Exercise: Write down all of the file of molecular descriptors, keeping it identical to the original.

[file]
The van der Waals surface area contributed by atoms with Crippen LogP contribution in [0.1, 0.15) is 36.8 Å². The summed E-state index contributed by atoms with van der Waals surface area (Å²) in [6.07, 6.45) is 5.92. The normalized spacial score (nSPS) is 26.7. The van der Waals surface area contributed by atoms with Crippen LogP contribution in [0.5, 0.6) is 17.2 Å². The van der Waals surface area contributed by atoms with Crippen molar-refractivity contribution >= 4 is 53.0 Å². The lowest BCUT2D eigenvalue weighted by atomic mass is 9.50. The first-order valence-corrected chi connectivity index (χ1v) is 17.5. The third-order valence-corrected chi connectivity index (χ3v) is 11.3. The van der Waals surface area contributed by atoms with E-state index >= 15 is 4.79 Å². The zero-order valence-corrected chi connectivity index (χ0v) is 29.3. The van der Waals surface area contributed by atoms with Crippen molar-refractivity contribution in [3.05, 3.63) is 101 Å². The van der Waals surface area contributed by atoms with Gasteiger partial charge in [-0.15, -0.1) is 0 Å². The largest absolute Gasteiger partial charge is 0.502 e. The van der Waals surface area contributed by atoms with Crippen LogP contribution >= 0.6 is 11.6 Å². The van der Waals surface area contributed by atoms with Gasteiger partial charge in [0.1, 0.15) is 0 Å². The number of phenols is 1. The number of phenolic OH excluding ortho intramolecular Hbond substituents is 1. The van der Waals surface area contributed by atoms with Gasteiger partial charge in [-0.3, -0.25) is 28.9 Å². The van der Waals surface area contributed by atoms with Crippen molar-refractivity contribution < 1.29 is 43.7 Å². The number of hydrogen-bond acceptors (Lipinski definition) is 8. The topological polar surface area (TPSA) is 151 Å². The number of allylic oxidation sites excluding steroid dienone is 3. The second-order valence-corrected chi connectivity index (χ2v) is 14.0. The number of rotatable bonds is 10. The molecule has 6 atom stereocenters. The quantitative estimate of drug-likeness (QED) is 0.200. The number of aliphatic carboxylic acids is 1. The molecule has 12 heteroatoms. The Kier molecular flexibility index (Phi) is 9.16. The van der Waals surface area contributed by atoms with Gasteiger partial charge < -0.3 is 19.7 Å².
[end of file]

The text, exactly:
The van der Waals surface area contributed by atoms with Crippen LogP contribution in [0.1, 0.15) is 36.8 Å². The summed E-state index contributed by atoms with van der Waals surface area (Å²) in [6.07, 6.45) is 5.92. The normalized spacial score (nSPS) is 26.7. The van der Waals surface area contributed by atoms with Crippen LogP contribution in [0.5, 0.6) is 17.2 Å². The van der Waals surface area contributed by atoms with Crippen molar-refractivity contribution >= 4 is 53.0 Å². The lowest BCUT2D eigenvalue weighted by atomic mass is 9.50. The first-order valence-corrected chi connectivity index (χ1v) is 17.5. The third-order valence-corrected chi connectivity index (χ3v) is 11.3. The van der Waals surface area contributed by atoms with E-state index >= 15 is 4.79 Å². The zero-order valence-corrected chi connectivity index (χ0v) is 29.3. The van der Waals surface area contributed by atoms with Crippen molar-refractivity contribution in [3.05, 3.63) is 101 Å². The van der Waals surface area contributed by atoms with Gasteiger partial charge in [-0.15, -0.1) is 0 Å². The largest absolute Gasteiger partial charge is 0.502 e. The van der Waals surface area contributed by atoms with Crippen LogP contribution >= 0.6 is 11.6 Å². The van der Waals surface area contributed by atoms with Gasteiger partial charge in [0.1, 0.15) is 0 Å². The number of phenols is 1. The number of phenolic OH excluding ortho intramolecular Hbond substituents is 1. The van der Waals surface area contributed by atoms with Gasteiger partial charge in [-0.3, -0.25) is 28.9 Å². The van der Waals surface area contributed by atoms with Crippen molar-refractivity contribution < 1.29 is 43.7 Å². The number of hydrogen-bond acceptors (Lipinski definition) is 8. The topological polar surface area (TPSA) is 151 Å². The number of allylic oxidation sites excluding steroid dienone is 3. The second-order valence-corrected chi connectivity index (χ2v) is 14.0. The number of rotatable bonds is 10. The molecule has 6 atom stereocenters. The quantitative estimate of drug-likeness (QED) is 0.200. The number of aliphatic carboxylic acids is 1. The molecule has 12 heteroatoms. The Kier molecular flexibility index (Phi) is 9.16. The van der Waals surface area contributed by atoms with Gasteiger partial charge < -0.3 is 19.7 Å².